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Bernanke Backs Banning Dangerous Financial Products

First Posted: 12/01/09 05:12 AM ET Updated: 05/25/11 03:15 PM ET

Bernanke

Federal Reserve Chairman Ben Bernanke surprised members of both parties Thursday when he told a House panel that he believed transparency alone was not enough and that some financial products should be banned outright.

He acknowledged that the position represented a shift in philosophy for the Fed.

Bernanke's answer during the financial services committee hearing came in response to questioning from Rep. Tom Price (R-Ga.), who seemed alarmed by the Fed chairman's reversal and asked for an example of a product that ought to be banned.

Bernanke didn't miss a beat. "No-doc loans," he said, referring to loans given to borrowers with no documentation of their income or ability to repay.

Banning no-doc loans might sound like a common-sense approach but it slices to the core of free-market ideology, under which lending should be free from government interference.

"He surprised me. I didn't expect him to say that," said a pleased Rep. Maxine Waters (D-Calif.), a senior committee member. She noted that Treasury Secretary Tim Geithner has been unwilling to go as far as Bernanke and that most regulators say that such dangerous products should be cautioned against, but not outright banned.

Committee chairman Barney Frank (D-Mass.) said that it wasn't merely for the benefit of consumers that he wanted such products. Rather, high-risk financial products pose a threat to the entire system. He said that he has no problem with people being "stupid" and wouldn't outlaw behavior for that reason alone -- a reference to Frank's positions in favor of legalizing marijuana and online gambling.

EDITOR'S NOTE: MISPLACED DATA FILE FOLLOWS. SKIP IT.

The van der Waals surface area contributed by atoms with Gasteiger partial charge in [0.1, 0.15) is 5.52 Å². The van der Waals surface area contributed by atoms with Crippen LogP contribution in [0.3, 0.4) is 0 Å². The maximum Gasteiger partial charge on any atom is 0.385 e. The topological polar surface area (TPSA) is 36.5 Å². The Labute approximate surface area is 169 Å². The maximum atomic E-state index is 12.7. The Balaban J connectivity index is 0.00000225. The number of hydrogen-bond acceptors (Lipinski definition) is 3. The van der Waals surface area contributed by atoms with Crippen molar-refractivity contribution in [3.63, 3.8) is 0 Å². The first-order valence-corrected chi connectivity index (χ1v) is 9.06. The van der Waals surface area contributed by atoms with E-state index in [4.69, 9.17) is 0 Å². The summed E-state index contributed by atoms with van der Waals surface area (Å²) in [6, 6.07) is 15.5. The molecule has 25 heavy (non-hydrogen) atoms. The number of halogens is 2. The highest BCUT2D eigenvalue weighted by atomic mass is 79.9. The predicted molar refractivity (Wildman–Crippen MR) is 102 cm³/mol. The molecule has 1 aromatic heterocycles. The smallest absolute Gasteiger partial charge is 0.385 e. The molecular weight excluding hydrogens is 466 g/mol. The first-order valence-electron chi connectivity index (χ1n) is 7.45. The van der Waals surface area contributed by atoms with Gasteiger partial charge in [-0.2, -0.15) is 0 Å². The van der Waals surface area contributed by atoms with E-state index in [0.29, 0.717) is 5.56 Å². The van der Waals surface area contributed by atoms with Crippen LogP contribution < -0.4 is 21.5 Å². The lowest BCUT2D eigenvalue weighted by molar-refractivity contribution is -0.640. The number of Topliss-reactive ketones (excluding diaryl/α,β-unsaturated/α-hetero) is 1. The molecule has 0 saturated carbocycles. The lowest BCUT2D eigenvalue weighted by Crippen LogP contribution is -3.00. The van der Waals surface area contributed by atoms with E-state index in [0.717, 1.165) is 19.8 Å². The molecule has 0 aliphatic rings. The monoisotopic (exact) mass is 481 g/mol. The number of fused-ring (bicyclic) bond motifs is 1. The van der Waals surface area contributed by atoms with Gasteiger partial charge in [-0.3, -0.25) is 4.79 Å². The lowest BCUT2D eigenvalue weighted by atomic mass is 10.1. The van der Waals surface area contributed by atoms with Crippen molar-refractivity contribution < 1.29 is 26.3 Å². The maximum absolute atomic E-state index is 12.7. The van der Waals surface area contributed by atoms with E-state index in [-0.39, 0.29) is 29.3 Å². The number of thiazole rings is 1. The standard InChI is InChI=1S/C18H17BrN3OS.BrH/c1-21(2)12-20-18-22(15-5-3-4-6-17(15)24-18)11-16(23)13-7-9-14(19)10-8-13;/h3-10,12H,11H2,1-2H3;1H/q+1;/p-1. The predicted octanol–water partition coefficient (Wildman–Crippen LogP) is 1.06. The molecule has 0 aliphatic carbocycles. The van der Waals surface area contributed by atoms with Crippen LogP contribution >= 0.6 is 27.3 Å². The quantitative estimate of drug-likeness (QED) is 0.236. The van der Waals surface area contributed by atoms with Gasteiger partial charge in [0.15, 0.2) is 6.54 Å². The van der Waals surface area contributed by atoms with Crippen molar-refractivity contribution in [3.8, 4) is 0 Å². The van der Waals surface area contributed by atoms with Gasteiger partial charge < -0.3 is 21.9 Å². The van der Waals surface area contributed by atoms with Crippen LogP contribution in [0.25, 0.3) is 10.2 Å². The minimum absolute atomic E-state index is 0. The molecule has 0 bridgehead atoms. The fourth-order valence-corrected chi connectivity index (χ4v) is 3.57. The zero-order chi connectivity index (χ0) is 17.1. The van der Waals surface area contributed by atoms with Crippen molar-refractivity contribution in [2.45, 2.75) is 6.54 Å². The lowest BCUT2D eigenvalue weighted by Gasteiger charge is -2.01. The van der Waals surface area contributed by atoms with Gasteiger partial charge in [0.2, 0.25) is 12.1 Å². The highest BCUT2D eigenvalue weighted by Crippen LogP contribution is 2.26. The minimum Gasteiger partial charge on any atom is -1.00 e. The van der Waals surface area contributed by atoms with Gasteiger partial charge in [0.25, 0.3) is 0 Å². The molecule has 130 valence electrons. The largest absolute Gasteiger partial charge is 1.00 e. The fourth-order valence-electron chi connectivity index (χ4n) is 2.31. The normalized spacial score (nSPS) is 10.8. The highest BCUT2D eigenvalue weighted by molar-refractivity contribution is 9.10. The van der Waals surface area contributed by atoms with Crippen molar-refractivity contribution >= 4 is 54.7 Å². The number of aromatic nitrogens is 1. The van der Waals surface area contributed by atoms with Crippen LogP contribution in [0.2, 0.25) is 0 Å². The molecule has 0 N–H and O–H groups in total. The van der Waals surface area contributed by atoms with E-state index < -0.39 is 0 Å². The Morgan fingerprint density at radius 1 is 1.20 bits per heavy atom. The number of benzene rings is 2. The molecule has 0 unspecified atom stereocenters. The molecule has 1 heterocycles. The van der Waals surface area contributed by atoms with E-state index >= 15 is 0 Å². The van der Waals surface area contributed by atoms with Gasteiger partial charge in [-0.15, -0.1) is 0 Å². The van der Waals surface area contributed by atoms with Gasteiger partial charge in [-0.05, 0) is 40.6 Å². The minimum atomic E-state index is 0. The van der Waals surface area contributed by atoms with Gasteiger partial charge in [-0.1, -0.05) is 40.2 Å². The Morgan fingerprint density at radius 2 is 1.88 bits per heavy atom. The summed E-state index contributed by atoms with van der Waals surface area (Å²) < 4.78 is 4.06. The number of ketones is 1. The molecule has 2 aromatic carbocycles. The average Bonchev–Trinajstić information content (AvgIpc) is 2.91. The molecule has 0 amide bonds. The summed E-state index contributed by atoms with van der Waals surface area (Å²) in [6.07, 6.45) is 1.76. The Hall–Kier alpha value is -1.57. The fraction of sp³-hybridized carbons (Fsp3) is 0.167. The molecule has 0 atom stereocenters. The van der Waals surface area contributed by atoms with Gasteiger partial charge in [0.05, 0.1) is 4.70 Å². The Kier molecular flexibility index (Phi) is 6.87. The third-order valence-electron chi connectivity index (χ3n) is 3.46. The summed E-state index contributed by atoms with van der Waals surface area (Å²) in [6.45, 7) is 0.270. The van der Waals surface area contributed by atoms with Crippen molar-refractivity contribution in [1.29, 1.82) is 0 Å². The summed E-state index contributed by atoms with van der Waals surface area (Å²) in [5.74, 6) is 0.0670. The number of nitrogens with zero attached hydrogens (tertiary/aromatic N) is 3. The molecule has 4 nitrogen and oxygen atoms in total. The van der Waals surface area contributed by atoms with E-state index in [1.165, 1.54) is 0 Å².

The GOP also complained to Bernanke that a proposed consumer financial product agency would encourage banks to offer "plain vanilla" financial products -- such as easily-understood, fixed-rate, 30-year mortgages. Committee Republicans suggested that that was no role for the government.

Bernanke disagreed, explaining that sometimes financial instruments become so complex that whatever good they do is undermined by people's inability to understand them. That asymmetry of information and understanding leads to bad loans, busted homeowners and greater systemic risk.

"There are some circumstances where the benefits to the consumer are overwhelmed by the complexity," Bernanke said, in an unusually strong statement in support of consumers.

Bernanke also said that he supported limits on executive compensation and saw it as a "safety and soundness issue." There ought to be, he said, "important links between performance and pay."

From the back of the committee room, Rep. Michele Bachmann (R-Minn.) used most of her time to question the Fed chairman about, of course, ACORN. It wasn't quite clear what her question was, but, regardless, Bernanke had nothing for her.

"I just don't know," he said quickly, moving on.


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